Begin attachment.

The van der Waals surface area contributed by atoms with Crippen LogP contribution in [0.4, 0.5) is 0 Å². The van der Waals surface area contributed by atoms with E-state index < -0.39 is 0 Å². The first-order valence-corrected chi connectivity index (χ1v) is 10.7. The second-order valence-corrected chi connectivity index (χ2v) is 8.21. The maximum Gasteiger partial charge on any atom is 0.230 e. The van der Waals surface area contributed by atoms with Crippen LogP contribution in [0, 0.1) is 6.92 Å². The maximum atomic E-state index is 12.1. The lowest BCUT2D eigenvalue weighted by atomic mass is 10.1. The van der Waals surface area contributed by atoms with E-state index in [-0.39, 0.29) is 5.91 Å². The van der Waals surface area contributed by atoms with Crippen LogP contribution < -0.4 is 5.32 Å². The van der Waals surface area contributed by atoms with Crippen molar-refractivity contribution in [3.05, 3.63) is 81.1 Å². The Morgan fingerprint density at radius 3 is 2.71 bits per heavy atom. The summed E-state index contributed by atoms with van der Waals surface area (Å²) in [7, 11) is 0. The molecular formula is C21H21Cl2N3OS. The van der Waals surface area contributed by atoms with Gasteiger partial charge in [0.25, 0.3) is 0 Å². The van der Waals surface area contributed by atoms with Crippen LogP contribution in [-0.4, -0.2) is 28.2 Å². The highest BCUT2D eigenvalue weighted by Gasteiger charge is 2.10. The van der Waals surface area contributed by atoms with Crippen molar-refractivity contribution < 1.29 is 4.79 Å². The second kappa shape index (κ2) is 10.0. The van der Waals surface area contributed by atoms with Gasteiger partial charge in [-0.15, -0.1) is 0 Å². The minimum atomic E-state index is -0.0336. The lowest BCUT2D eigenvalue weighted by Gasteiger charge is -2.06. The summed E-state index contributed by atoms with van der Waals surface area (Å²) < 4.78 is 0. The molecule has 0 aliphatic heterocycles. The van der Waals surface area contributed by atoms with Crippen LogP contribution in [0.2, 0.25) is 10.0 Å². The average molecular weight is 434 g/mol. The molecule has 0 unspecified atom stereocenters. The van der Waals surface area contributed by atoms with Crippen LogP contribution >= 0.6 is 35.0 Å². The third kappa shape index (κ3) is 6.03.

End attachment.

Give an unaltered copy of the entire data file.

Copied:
The van der Waals surface area contributed by atoms with Crippen LogP contribution in [0.4, 0.5) is 0 Å². The van der Waals surface area contributed by atoms with E-state index < -0.39 is 0 Å². The first-order valence-corrected chi connectivity index (χ1v) is 10.7. The second-order valence-corrected chi connectivity index (χ2v) is 8.21. The maximum Gasteiger partial charge on any atom is 0.230 e. The van der Waals surface area contributed by atoms with Crippen LogP contribution in [0, 0.1) is 6.92 Å². The maximum atomic E-state index is 12.1. The lowest BCUT2D eigenvalue weighted by atomic mass is 10.1. The van der Waals surface area contributed by atoms with E-state index in [-0.39, 0.29) is 5.91 Å². The van der Waals surface area contributed by atoms with Crippen LogP contribution < -0.4 is 5.32 Å². The van der Waals surface area contributed by atoms with Crippen molar-refractivity contribution in [3.05, 3.63) is 81.1 Å². The Morgan fingerprint density at radius 3 is 2.71 bits per heavy atom. The summed E-state index contributed by atoms with van der Waals surface area (Å²) in [7, 11) is 0. The molecular formula is C21H21Cl2N3OS. The van der Waals surface area contributed by atoms with Gasteiger partial charge in [0.25, 0.3) is 0 Å². The van der Waals surface area contributed by atoms with Crippen LogP contribution in [-0.4, -0.2) is 28.2 Å². The highest BCUT2D eigenvalue weighted by Gasteiger charge is 2.10. The van der Waals surface area contributed by atoms with Crippen molar-refractivity contribution < 1.29 is 4.79 Å². The second kappa shape index (κ2) is 10.0. The van der Waals surface area contributed by atoms with Gasteiger partial charge in [-0.15, -0.1) is 0 Å². The minimum atomic E-state index is -0.0336. The lowest BCUT2D eigenvalue weighted by Gasteiger charge is -2.06. The summed E-state index contributed by atoms with van der Waals surface area (Å²) < 4.78 is 0. The molecule has 0 aliphatic heterocycles. The van der Waals surface area contributed by atoms with Crippen LogP contribution in [0.2, 0.25) is 10.0 Å². The average molecular weight is 434 g/mol. The molecule has 0 unspecified atom stereocenters. The van der Waals surface area contributed by atoms with Crippen LogP contribution >= 0.6 is 35.0 Å². The third kappa shape index (κ3) is 6.03.